Saturday, July 28, 2007

Trip to Toronto: CN Tower

The CN Tower is tall. It's the "tallest freestanding structure on land" in the world or something like that.


They put in a glass floor to freak people out and encourage them to do weird stuff like lying on their bellies in public.


I could not step onto the glass. It was too high, too scary.


But being that high up didn't put me off my appetite.


We're not normally "eat at the top of the CN Tower" type of people, but we did want to see the view, and the meal included "complimentary elevation" (normally $21.49 per person not including taxes).


Plus, how often do you get a chance to enjoy a bottle from the world's highest wine cellar?




chuck b. said...

You guys know how to live it up!

Anonymous said...

Fabulous. Is this this the Toronto equivalent of the Space Needle, just bigger? And why would one press their belly against glass a gazillion feet in the sky?

Anyway, how was the meal? We haven't done the Space Needle rotating restaurant (despite pressure from good-natured, out-of-town relatives, God love 'em) because I'm assuming that the food isn't all that. Is this the same? Or was it yummy? Do tell.

JvA said...

Yes, we've been doing a little too much living it up lately, when we probably ought to be toiling and moiling.

Aesop's Fable About the Ant and the Grasshopper

In a field one summer's day a Grasshopper was hopping about, chirping and singing to its heart's content. An Ant passed by, bearing along with great toil an ear of corn he was taking to the nest.

"Why not come and chat with me," said the Grasshopper, "instead of toiling and moiling in that way?"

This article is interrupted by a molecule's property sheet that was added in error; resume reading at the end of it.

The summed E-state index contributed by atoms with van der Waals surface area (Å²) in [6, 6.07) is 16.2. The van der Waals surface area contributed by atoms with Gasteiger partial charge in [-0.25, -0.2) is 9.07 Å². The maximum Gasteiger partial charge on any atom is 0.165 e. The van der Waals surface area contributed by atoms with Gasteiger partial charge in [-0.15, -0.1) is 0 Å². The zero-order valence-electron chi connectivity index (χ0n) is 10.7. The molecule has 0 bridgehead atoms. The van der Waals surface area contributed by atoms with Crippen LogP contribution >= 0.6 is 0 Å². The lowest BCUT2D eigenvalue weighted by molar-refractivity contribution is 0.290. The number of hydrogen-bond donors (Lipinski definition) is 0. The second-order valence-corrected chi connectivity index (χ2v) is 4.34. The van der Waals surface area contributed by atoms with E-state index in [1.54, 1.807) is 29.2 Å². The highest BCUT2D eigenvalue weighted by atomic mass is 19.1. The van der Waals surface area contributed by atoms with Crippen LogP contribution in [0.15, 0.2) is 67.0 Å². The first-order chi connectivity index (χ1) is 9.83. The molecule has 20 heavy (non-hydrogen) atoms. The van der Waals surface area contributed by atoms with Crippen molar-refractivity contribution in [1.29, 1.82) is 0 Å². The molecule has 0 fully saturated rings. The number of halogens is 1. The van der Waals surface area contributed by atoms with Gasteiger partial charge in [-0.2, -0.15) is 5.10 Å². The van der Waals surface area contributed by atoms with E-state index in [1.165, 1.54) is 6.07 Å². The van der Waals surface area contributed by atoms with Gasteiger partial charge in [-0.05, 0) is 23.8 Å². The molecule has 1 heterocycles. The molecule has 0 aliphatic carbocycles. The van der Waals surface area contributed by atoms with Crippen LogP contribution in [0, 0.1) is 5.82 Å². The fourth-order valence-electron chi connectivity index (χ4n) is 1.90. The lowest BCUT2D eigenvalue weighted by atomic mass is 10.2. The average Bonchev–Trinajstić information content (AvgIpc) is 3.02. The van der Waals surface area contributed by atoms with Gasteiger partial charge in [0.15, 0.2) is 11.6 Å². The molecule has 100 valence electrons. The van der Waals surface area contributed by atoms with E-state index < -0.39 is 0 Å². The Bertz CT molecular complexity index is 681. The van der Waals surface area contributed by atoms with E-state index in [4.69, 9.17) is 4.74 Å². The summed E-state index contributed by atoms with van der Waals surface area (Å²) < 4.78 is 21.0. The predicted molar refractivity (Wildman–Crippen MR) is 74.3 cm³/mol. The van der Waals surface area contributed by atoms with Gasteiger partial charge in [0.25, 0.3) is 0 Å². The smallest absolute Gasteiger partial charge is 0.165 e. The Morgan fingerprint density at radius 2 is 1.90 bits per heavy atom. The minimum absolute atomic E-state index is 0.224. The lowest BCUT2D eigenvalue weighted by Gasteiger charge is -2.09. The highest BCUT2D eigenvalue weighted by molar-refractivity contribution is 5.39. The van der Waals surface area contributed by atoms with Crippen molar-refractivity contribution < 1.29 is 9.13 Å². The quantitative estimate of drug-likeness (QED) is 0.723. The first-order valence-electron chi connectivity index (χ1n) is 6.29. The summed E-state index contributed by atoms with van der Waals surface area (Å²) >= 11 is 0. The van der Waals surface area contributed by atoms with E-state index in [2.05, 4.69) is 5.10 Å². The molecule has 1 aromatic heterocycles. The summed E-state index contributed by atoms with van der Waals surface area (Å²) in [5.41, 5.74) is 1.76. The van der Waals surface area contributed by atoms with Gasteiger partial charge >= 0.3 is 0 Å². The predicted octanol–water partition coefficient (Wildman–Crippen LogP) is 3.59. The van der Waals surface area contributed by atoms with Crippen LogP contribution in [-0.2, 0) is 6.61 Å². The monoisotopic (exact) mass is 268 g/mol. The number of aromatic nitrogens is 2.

"I am helping to lay up food for the winter," said the Ant, "and recommend you to do the same."

"Why bother about winter?" said the Grasshopper; we have got plenty of food at present." But the Ant went on its way and continued its toil. When the winter came the Grasshopper had no food and found itself dying of hunger, while it saw the ants distributing every day corn and grain from the stores they had collected in the summer. Then the Grasshopper knew:

It is best to prepare for the days of necessity.

JvA said...

Yeah, this is like a really tall Space Needle. The CN Tower restaurant also rotates once an hour.

As you'd expect, the menu was extremely safe, but the food was pretty good. I had an overly salty onion bisque; tender, flavorful chicken with mashed potatoes; and a delicious peach/raspberry tart made from fresh Niagara fruit. And it wasn't cheap, but it wasn't ridiculously overpriced. My three-course meal was $51, and the bottle of Sauvignon Blanc was $41. Cocktails were only $7.

We probably would have spent nearly as much had we paid for tickets up the tower then eaten dinner somewhere else. But this way you could really relax and enjoy the view of the city.

I haven't eaten at the top of the Space Needle, either, but I've always wanted to. I mean, regardless of whether the food is superlative or merely good (you know it's not going to be bad), wouldn't it be a fun meal?

chuck b. said...

I had cherry pie at the Twin Peaks Diner in Snoqualmie (sp?) once. It was very good.

JvA said...

Just this morning I heard that someone's bidding on the Salish Lodge, used for exterior shots of the Great Northern Hotel at the top of the falls. So if you, by any chance, were thinking about buying it (new kitchen, new carpet, new lodge?), act now.